With book design, the mistake some people make is expecting to apply the principles of a film poster onto a book cover. The canvas is considerably smaller and crucially needs to communicate everything at Kindle-optimised, thumbnail size. The idea needs to be simple, clear and concise and still work at the size of a postage stamp. Obviously a Blu-ray or steel book is also small, but there's usually a pre-existing understanding of the title from the viewer so you can afford to be more nuanced or detailed. Plus, they're more coveted so customers expect more – they're similar to a collectable poster in that respect.

Have you ever had to do artwork for a film you do not like? Or draw something about a film you like but you end up not liking the work? In general, as a movie fan, what kind of movies do you like?

I suppose the professional answer is that its not about the film, rather whether you can create something interesting with it. I've never turned down a film poster or cover job because I'm not a fan of the film. It's a fun challenge to find some way of creating an inspiring image from it. Every project is an opportunity to grow, create something fresh, maybe try a different approach, a new technique.

I'm sure every artist has projects that didn't turn out the way they hoped. Artists who have their own work on their walls must be psychotic – if it were me, I'd fixate on every line thickness, color choice, font choice, find a thousand ways I could have done it better. Over the years, my techniques and sensibilities have evolved and hopefully matured, so I look back on earlier pieces and cringe slightly.

Very hard to pin down what kind of movies I like… When I think of all my favorite films, a lot of them are shot in one location, almost certainly stemming from my love for “The Shining”. As I've gotten older, I'm less wowed with the visual bravado of a filmmaker, I'm far more interested in engaging, inventive storytelling. That's why I love a ‘bottle episode' of a TV show – they force the writers to focus on character and story.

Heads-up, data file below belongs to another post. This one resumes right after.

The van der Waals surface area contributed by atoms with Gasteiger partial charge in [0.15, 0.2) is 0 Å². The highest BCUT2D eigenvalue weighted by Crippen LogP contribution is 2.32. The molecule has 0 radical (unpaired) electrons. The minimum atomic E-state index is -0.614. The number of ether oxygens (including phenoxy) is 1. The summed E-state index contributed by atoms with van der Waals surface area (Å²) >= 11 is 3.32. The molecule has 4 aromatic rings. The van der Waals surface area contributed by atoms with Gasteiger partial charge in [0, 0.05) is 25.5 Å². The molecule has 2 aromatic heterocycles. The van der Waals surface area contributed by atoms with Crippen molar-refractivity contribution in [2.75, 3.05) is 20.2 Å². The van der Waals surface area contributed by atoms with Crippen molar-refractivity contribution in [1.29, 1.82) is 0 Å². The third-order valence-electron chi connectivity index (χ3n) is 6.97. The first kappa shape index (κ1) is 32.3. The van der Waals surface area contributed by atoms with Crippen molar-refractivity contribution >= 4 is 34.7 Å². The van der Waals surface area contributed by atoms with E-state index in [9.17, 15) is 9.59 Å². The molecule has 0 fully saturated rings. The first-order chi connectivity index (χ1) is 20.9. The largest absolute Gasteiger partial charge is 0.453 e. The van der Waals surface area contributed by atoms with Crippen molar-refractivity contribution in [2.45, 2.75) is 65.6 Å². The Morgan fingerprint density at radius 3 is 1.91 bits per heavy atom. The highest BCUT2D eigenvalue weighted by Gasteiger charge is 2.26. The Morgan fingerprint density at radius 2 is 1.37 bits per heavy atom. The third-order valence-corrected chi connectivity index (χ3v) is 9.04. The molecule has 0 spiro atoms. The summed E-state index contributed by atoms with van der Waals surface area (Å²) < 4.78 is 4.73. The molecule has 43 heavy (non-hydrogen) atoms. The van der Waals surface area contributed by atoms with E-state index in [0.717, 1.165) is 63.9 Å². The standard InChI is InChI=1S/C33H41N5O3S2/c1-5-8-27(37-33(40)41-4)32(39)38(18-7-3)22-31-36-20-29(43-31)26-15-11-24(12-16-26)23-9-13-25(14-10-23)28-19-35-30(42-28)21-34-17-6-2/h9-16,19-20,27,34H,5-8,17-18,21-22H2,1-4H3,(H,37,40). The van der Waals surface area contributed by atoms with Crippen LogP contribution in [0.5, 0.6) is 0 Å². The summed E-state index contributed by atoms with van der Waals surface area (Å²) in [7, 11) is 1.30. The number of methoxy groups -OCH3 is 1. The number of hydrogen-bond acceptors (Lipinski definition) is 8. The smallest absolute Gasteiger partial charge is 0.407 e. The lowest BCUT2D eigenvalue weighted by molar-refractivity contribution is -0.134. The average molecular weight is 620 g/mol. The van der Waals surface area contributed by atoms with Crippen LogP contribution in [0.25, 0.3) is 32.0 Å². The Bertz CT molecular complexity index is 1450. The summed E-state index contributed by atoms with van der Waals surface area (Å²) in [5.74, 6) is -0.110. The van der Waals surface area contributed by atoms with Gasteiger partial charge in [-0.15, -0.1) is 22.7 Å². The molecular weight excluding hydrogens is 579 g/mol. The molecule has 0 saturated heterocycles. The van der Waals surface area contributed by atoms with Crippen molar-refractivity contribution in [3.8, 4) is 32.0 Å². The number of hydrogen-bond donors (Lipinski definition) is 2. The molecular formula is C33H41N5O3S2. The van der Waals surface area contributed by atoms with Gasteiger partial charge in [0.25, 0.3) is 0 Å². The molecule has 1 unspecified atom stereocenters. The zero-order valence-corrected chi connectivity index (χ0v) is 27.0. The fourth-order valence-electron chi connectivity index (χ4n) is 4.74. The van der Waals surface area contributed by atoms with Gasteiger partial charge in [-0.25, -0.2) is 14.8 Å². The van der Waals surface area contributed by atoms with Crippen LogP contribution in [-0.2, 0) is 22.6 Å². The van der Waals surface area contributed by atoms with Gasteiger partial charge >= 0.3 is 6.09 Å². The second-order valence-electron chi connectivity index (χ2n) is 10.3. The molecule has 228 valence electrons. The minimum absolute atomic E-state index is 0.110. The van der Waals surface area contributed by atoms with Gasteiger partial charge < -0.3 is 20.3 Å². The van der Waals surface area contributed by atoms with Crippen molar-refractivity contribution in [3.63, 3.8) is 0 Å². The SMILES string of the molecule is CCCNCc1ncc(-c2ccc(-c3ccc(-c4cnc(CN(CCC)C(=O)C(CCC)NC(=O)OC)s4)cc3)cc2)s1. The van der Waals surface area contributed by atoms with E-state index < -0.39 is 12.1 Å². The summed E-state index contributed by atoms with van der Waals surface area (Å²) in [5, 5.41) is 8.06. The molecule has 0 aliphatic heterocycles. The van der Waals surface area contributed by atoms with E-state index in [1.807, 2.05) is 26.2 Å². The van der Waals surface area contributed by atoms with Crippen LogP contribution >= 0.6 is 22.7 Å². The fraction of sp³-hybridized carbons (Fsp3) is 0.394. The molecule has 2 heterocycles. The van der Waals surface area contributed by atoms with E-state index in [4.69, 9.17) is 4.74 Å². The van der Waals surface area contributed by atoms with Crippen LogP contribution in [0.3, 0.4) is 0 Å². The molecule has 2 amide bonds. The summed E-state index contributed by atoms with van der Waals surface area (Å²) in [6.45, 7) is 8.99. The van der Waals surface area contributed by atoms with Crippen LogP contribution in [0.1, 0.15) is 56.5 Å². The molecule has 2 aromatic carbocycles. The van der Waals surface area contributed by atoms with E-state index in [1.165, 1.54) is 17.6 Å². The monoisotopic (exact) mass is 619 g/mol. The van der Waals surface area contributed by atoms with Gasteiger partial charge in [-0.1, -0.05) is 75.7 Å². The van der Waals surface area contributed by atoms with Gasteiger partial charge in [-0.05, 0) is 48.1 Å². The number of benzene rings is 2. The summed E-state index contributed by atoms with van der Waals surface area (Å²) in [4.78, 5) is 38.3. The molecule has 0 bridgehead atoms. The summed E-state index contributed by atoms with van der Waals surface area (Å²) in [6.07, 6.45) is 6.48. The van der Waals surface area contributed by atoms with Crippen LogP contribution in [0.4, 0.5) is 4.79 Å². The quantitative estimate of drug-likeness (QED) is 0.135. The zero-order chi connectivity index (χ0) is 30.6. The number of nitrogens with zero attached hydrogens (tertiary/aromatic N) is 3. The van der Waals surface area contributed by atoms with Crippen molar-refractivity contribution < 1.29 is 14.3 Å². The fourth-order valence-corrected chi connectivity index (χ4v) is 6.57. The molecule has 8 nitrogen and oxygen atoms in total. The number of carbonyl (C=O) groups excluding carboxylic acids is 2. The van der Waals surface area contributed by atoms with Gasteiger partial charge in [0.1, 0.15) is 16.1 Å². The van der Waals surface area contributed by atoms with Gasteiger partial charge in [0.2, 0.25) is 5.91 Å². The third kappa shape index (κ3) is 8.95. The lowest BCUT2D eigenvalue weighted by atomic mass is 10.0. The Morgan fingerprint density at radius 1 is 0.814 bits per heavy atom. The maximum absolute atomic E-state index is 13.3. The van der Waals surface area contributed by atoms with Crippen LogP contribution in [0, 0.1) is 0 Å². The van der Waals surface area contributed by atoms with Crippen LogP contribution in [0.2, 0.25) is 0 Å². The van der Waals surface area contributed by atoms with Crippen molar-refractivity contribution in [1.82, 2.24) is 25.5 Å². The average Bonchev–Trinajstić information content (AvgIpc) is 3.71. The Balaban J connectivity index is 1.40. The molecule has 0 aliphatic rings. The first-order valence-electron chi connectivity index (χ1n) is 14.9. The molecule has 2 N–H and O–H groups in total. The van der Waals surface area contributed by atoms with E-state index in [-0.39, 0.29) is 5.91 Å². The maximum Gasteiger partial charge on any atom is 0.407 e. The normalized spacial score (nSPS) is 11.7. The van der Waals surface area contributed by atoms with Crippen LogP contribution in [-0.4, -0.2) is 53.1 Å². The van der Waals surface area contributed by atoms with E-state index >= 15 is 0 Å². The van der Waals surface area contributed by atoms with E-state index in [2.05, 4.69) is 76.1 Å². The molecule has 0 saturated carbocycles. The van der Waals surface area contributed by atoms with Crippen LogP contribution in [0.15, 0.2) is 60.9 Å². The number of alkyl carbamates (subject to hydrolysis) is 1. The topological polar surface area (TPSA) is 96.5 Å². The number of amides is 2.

How did your co-operation with Third Window, 88 Films and Arrow get started?

It's amazing the trajectory that creating film art has taken me. Starting out, I had no idea there was a whole industry that not only specialised in curating physical media, but also took great pride in presenting these films with unique and original artwork, and were scouting the film poster world for artists. Second Sight were the first company to get in touch and take a chance on me in that respect, and I was pleasantly surprised and amazed that here that was a whole new world of possibility to combine art with film. So after that, much like my early book cover work, I scoured the internet for the contacts of every specialist Blu-ray/steel book distributor I could find and bombarded them with emails. I'm fortunate that I've created relationships with Third Window, 88Films, Arrow, 101Films, Spectrum, Turbine, Fractured Visions  amongst others, and that they have such an appreciation for presenting World Cinema with new and creative packaging.

Can you give us some details about how came up with the artwork of Battle Royale, Vital, Pulse and Dragons Forever.

Battle Royale Blu Ray

Battle Royale is such a cult classic and a real gateway to Asian cinema for myself and others that it was a proud, thrilling and daunting moment to be invited to create artwork for it. The concept came from attempting to effectively communicate the synopsis of the film; a bloody battle with one combatant left standing. I felt this image was a neat way of communicating the competition and the brutality.

Vital Blu Ray